Contact Us
4323 Arundel Rakaia Gorge Road, RD1
Staveley, 7771, New Zealand
PHONE: +64 21 644 507
EMAIL: mail@backcountry.co.nz

  New Zealand Big Game Hunting outfitters and professional hunters.  Download our current brochure of New Zealand hunting trips in the South Islands Southern Alps with Backcountry New Zealand's hunting guides and outfitting service.  We are members of the New Zealand Professional Hunting Guides association and make it our promise to you to deliver an exclusive and authentic hunting experience in New Zealand.  We offer one hunt at a time to ensure you are the sole focus of our company while you hunt with us.

  Download our current brochure on guided fly fishing trips in New Zealand's South Island with Backcountry New Zealand Fly-fishing professional guides and outfitting service.  We offer you a service that designs a tour to suit your personal requirements. We are members of the New Zealand Professional Fishing Guides association.

 Hunting in New Zealand, New Zealand hunting gun laws, New Zealand hunting permits, New Zealand hunting books, New Zealand hunting magazines, New Zealand hunting guides, New Zealand guided hunting, New Zealand hunting outfitters, New Zealand hunting articles, New Zealand helicopters, New Zealand helicopter hunting, New Zealand trophy red deer hunting, chamois, Himalayan thar, fallow deer, whitetail deer, sika deer, elk, wapiti, sambar deer, rusa, wild goats and wild pigs and boar in New Zealand. New Zealand hunting clothing, New Zealand woolen hunting clothing,Hunting is a recreational pursuit and a tourist activity in New Zealand with numerous books and magazines published on the topic.Introduced species Prior to human settlement New Zealand had no land based mammals other than bat species. European settlers introduced a wide range of animals including some specifically for game hunting. Acclimatisation societies Acclimatisation societies were active for a period of 60 years from the 1860s in having introduced animals established in New Zealand. The majority were introduced for food or sport. Government sanctioned deer culling By the 1950s red deer were recognised as an animal pest which damaged the natural environment and the government began employing hunters to cull the deer population to prevent this damage. Networks of tracks with bridges and huts were set up to gain easy access into the backcountry. These tracks and huts, now maintained by the Department of Conservation, are popular for tramping. Commercial hunting operations Foreign tourists come to New Zealand for hunting as part of guided tours or as independent hunters. Types of hunting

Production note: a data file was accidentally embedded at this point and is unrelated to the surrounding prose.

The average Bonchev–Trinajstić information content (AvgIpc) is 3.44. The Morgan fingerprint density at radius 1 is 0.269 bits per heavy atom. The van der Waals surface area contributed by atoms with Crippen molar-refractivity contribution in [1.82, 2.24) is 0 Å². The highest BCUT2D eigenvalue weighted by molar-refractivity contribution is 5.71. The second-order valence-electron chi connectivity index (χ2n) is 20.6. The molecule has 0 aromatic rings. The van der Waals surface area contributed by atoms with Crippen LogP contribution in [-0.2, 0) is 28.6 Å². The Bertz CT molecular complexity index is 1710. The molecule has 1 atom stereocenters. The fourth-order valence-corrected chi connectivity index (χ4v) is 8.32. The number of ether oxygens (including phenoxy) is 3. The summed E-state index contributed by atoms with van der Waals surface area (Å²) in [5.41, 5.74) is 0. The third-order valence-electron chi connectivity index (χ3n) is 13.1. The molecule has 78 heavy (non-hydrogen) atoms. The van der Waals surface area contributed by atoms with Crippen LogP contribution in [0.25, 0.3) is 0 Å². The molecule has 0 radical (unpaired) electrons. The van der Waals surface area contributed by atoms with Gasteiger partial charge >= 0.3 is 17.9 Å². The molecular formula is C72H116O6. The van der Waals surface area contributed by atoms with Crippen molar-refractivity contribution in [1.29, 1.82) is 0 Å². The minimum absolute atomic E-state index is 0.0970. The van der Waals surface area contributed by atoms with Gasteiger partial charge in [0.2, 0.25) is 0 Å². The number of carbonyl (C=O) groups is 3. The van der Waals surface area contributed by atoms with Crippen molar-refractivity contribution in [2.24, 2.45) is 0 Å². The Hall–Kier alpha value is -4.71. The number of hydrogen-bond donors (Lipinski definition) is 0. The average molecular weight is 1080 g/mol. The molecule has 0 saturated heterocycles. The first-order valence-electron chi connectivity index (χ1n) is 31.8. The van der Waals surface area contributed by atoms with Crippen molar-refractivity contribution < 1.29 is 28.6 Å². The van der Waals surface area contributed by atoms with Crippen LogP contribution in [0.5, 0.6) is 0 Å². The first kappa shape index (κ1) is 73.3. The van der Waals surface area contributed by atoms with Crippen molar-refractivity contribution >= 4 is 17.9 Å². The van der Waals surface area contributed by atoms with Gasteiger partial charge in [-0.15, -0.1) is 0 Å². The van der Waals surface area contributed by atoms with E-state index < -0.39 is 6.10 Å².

Chamois   
Chamois is a goat-antelope native to Europe. Alpine chamois arrived in New Zealand in 1907 as a gift from the Austrian Emperor, Franz Joseph I. The first surviving releases were made in the Aoraki/Mount Cook region and these animals gradually spread over much of the South Island. They are often referred to colloquially as "chamy" (pronounced "shamy").   
In New Zealand, hunting of chamois is unrestricted and even encouraged by the Department of Conservation to limit the animal's impact on New Zealand's native alpine flora.    
Deer   
Fallow Deer (Dama dama)    
A smaller species of deer in New Zealand. Various genotypes exist with differing colour phases: (i) Common, (ii) Melanistic, (iii) Menil and (iv) White. They are often found in bush closer to pasture/farmland, as prefer grazing on grasses. Major herds are found in the North and South Islands of New Zealand.   
Red deer (Cervus elaphus scoticus)    
The red deer in New Zealand produce very large antlers and are regarded as amongst the best in the world by hunters. Along with the other introduced deer species they are however regarded as a pest by the department of conservation and have at times been heavily culled using professional hunters. Additionally many hunters and outdoors enthusiasts class deer in NZ as a resource, for both food, hobbies, and an economic (tourist attraction). Ongoing issues over their pest status continue to be debated between parties.   
 

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 In fly fishing, fish are caught by using artificial flies that are cast with a fly rod and a fly line. The fly line (today, almost always coated with plastic) is heavy enough to send the fly to the target. This is one of the main differences between fly fishing and spin or bait fishing; in fly fishing it is the weight of the line that carries the hook through the air, whereas in spin and bait fishing it is the weight of the lure or sinker that gives you casting distance. Artificial flies are of several types, some imitating an insect (either flying or swimming), others a bait fish or crustacean, others attractors are known to attract fish although they look like nothing in nature. Flies can be made either to float or sink, and range in size from a few millimeters to 30�cm long; most are between 1 and 5�cm. 
Artificial flies are made by fastening hair, fur, feathers, or other materials, both natural and synthetic, onto a hook. The first flies were tied with natural materials, but synthetic materials are now very popular and prevalent. The flies are tied in sizes, colors and patterns to match local terrestrial and aquatic insects, baitfish, or other prey attractive to the target fish species. 
Dry fly fishing is done with line and flies that float, joined by a leader, usually made of fine polyamide monofilament line. The tapered leader is 3 to 5 meters long, thus nearly invisible where the fly is knotted, and the angler can replace the last meter of nylon as required. Unlike sinking fly (nymph) fishing, the "take" on dry flies is visible, explosive and exciting. While trout typically consume about 90% of their diet from below-water sources, the 10% of surface-level consumption by trout is more than enough to keep most anglers busy. Additionally, beginning fly anglers generally prefer dry fly fishing because of the relative ease of detecting a strike and the instant gratification of seeing a trout strike their fly. Nymph fishing may be more productive, but dry fly anglers soon become addicted to the surface strike.